Lucky Tree Studio Trunk Show – Laser-Cut Bamboo Jewelry Components
Sept. 7th through Sept. 16th
In the world of beads, there are categories with which practically every jewelry-maker is familiar: Czech glass, gemstones, Hill Tribe silver, etc. Although Blue Door Beads has always enjoyed hosting trunk shows featuring “the classics,” we recently decided we wanted to take a bit of a risk and reach out to vendors whose work was unusual, and maybe even a little funky. After scouring the wide world of Etsy, we finally came across an innovative little company that absolutely fits the bill: Lucky Tree Studio.
Based in Western Colorado, Lucky Tree came to be after the company’s hip husband and wife team decided they wanted to create a business that would pull from their backgrounds in graphic design and illustration, as well as their love for cycling, nature, and contemporary design. Lucky Tree’s laser-cut pendants, charms, and components are not only beautiful and lightweight, but also strong and sustainable. Each piece is made from eco-friendly bamboo, which is fast-growing, needs little water, and has a minimal impact on the environment. Each piece starts as a sketch, and is then uploaded to a computer and converted into a design file. The design file is then imported into a laser-cutting machine, which then works its magic onto the bamboo! Each piece is then hand-sanded and finished with a food-grade mineral oil/beeswax mixture. Designers can choose from a plethora of designs, including animals, spiritual symbols, geometric shapes, and tons more!
Blue Door Beads is excited to be hosting Lucky Tree Studios for TEN WHOLE DAYS, allowing customers the chance to pick up loads of new and unique pieces to be used in their upcoming jewelry projects. This is Lucky Tree’s first trunk show — and we’re positive it won’t be their last!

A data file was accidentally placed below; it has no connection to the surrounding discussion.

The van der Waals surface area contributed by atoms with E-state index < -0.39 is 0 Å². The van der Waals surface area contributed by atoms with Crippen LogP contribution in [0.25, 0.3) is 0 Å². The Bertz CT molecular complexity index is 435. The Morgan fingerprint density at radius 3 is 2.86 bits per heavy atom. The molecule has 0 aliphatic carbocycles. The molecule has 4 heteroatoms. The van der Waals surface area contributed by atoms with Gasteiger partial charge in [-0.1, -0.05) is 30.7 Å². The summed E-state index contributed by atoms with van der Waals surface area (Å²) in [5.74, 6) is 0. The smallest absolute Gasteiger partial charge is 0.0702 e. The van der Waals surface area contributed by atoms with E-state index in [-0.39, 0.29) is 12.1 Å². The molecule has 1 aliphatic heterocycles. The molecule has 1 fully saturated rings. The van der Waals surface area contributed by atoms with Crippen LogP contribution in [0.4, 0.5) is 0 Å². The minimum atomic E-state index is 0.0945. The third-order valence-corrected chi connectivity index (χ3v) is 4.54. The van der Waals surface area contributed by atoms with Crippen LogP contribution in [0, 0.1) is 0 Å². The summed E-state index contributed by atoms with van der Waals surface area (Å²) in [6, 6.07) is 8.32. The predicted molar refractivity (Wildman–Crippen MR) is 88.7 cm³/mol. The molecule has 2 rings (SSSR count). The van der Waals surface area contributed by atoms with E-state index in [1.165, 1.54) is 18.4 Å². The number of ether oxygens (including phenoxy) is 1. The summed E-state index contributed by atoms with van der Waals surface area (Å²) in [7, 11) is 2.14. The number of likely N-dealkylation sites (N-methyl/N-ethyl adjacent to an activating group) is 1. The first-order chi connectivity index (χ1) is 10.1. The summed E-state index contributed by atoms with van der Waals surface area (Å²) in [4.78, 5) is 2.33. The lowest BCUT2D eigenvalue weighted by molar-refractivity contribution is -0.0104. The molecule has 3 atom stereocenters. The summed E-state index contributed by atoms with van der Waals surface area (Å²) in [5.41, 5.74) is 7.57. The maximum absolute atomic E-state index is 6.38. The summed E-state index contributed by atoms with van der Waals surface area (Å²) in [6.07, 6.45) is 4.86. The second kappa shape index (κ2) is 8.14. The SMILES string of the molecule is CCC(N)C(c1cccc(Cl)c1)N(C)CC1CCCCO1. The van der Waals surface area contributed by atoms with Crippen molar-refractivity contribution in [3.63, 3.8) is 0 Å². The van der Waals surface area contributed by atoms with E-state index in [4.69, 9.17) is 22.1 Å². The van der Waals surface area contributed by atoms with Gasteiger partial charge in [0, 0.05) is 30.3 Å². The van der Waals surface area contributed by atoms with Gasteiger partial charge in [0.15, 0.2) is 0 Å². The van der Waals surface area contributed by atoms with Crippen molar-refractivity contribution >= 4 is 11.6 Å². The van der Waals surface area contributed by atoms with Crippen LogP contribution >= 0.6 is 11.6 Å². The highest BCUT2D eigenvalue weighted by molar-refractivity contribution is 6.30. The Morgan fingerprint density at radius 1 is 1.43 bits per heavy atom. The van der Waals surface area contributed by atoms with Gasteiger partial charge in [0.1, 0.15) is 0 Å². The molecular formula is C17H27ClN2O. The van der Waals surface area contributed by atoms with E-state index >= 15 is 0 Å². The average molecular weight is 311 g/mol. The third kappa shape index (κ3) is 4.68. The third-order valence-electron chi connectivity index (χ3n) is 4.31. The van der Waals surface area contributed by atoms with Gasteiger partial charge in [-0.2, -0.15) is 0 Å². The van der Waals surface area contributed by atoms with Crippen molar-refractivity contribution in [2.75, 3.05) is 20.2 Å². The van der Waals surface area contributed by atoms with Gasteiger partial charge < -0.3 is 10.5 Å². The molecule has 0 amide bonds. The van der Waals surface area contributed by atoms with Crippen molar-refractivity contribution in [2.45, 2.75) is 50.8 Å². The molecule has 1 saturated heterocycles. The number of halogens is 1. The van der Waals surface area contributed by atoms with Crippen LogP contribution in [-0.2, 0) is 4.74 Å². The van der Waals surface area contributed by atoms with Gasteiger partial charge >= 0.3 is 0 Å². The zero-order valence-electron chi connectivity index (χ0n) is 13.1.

The trunk show starts at 11am sharp on Friday Sept. 7th and ends Sunday, Sept. 16th at closing. If you can’t make it to the trunk show at BDB, support Lucky Tree by buying something online! Check out their creations at www.luckytree.studio.com.
Although the jewelry-making “family tree” has dozens of branches (including soldering, fusing, and PMC, just to name a few), probably the most well-known jewelry-making branch would be the one of stringing beads into necklaces and bracelets. Bead stringing is relatively quick & easy — it’s the designing that can be tricky! — but what really makes it pleasurable is working with the right materials. There’s nothing more frustrating than spending hours designing and constructing a necklace or bracelet, only to have it break after a few wears due to inferior-quality stringing material. Luckily, there is a product whose quality we have relied not just since we opened Blue Door Beads, but since we started beading over 20 years ago: SoftFlex Beading Wire.